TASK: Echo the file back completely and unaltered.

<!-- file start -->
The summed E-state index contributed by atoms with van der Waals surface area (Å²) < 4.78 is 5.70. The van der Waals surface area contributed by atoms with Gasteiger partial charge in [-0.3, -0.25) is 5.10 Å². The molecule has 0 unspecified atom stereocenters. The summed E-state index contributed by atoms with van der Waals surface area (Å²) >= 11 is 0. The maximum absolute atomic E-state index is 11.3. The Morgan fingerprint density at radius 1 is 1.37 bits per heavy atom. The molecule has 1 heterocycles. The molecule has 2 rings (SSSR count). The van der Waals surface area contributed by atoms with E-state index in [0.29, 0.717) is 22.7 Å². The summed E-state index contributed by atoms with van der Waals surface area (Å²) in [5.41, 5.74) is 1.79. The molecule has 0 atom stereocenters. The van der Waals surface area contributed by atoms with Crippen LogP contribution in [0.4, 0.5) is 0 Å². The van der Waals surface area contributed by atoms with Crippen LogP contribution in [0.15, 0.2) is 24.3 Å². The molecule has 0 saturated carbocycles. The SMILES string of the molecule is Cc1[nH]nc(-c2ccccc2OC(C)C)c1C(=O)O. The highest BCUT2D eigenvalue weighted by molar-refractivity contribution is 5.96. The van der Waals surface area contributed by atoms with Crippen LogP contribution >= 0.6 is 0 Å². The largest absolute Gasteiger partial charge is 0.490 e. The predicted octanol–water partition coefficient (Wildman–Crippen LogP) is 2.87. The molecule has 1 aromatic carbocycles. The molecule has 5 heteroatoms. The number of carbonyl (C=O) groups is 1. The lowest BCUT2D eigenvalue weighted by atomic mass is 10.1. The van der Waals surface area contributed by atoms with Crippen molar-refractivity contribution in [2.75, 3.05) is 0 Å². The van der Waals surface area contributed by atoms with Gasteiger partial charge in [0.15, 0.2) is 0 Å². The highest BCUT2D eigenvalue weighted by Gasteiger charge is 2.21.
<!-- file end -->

The summed E-state index contributed by atoms with van der Waals surface area (Å²) < 4.78 is 5.70. The van der Waals surface area contributed by atoms with Gasteiger partial charge in [-0.3, -0.25) is 5.10 Å². The molecule has 0 unspecified atom stereocenters. The summed E-state index contributed by atoms with van der Waals surface area (Å²) >= 11 is 0. The maximum absolute atomic E-state index is 11.3. The Morgan fingerprint density at radius 1 is 1.37 bits per heavy atom. The molecule has 1 heterocycles. The molecule has 2 rings (SSSR count). The van der Waals surface area contributed by atoms with E-state index in [0.29, 0.717) is 22.7 Å². The summed E-state index contributed by atoms with van der Waals surface area (Å²) in [5.41, 5.74) is 1.79. The molecule has 0 atom stereocenters. The van der Waals surface area contributed by atoms with Crippen LogP contribution in [0.4, 0.5) is 0 Å². The van der Waals surface area contributed by atoms with Crippen LogP contribution in [0.15, 0.2) is 24.3 Å². The molecule has 0 saturated carbocycles. The SMILES string of the molecule is Cc1[nH]nc(-c2ccccc2OC(C)C)c1C(=O)O. The highest BCUT2D eigenvalue weighted by molar-refractivity contribution is 5.96. The van der Waals surface area contributed by atoms with Crippen LogP contribution >= 0.6 is 0 Å². The largest absolute Gasteiger partial charge is 0.490 e. The predicted octanol–water partition coefficient (Wildman–Crippen LogP) is 2.87. The molecule has 1 aromatic carbocycles. The molecule has 5 heteroatoms. The number of carbonyl (C=O) groups is 1. The lowest BCUT2D eigenvalue weighted by atomic mass is 10.1. The van der Waals surface area contributed by atoms with Crippen molar-refractivity contribution in [2.75, 3.05) is 0 Å². The van der Waals surface area contributed by atoms with Gasteiger partial charge in [0.15, 0.2) is 0 Å². The highest BCUT2D eigenvalue weighted by Gasteiger charge is 2.21.